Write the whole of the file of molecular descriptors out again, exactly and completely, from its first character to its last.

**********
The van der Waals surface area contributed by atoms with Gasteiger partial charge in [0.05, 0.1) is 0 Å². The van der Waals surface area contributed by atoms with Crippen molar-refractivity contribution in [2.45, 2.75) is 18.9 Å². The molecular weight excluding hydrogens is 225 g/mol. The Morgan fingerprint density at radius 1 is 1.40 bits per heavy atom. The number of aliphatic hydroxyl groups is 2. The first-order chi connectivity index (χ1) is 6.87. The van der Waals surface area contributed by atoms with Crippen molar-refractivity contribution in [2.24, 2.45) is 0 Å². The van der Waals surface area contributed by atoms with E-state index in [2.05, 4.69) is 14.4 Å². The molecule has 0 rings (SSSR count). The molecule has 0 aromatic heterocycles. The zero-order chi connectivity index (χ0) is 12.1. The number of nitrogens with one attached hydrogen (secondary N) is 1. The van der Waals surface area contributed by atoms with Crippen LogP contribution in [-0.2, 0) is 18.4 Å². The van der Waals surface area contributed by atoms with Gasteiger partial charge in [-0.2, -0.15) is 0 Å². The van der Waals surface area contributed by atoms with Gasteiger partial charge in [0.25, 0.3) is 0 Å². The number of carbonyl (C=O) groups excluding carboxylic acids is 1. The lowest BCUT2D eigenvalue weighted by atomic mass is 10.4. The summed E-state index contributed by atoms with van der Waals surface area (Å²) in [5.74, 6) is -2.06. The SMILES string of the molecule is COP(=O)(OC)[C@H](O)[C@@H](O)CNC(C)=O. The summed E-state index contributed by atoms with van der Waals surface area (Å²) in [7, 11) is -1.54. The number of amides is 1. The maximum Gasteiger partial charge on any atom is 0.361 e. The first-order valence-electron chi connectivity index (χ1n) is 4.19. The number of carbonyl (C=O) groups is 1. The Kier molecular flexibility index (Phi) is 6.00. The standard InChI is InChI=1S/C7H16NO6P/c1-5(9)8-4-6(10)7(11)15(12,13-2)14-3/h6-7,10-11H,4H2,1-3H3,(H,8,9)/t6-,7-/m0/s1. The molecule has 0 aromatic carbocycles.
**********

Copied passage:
The van der Waals surface area contributed by atoms with Gasteiger partial charge in [0.05, 0.1) is 0 Å². The van der Waals surface area contributed by atoms with Crippen molar-refractivity contribution in [2.45, 2.75) is 18.9 Å². The molecular weight excluding hydrogens is 225 g/mol. The Morgan fingerprint density at radius 1 is 1.40 bits per heavy atom. The number of aliphatic hydroxyl groups is 2. The first-order chi connectivity index (χ1) is 6.87. The van der Waals surface area contributed by atoms with Crippen molar-refractivity contribution in [2.24, 2.45) is 0 Å². The van der Waals surface area contributed by atoms with E-state index in [2.05, 4.69) is 14.4 Å². The molecule has 0 rings (SSSR count). The molecule has 0 aromatic heterocycles. The zero-order chi connectivity index (χ0) is 12.1. The number of nitrogens with one attached hydrogen (secondary N) is 1. The van der Waals surface area contributed by atoms with Crippen LogP contribution in [-0.2, 0) is 18.4 Å². The van der Waals surface area contributed by atoms with Gasteiger partial charge in [-0.2, -0.15) is 0 Å². The van der Waals surface area contributed by atoms with Gasteiger partial charge in [0.25, 0.3) is 0 Å². The number of carbonyl (C=O) groups excluding carboxylic acids is 1. The lowest BCUT2D eigenvalue weighted by atomic mass is 10.4. The summed E-state index contributed by atoms with van der Waals surface area (Å²) in [5.74, 6) is -2.06. The SMILES string of the molecule is COP(=O)(OC)[C@H](O)[C@@H](O)CNC(C)=O. The summed E-state index contributed by atoms with van der Waals surface area (Å²) in [7, 11) is -1.54. The number of amides is 1. The maximum Gasteiger partial charge on any atom is 0.361 e. The first-order valence-electron chi connectivity index (χ1n) is 4.19. The number of carbonyl (C=O) groups is 1. The Kier molecular flexibility index (Phi) is 6.00. The standard InChI is InChI=1S/C7H16NO6P/c1-5(9)8-4-6(10)7(11)15(12,13-2)14-3/h6-7,10-11H,4H2,1-3H3,(H,8,9)/t6-,7-/m0/s1. The molecule has 0 aromatic carbocycles.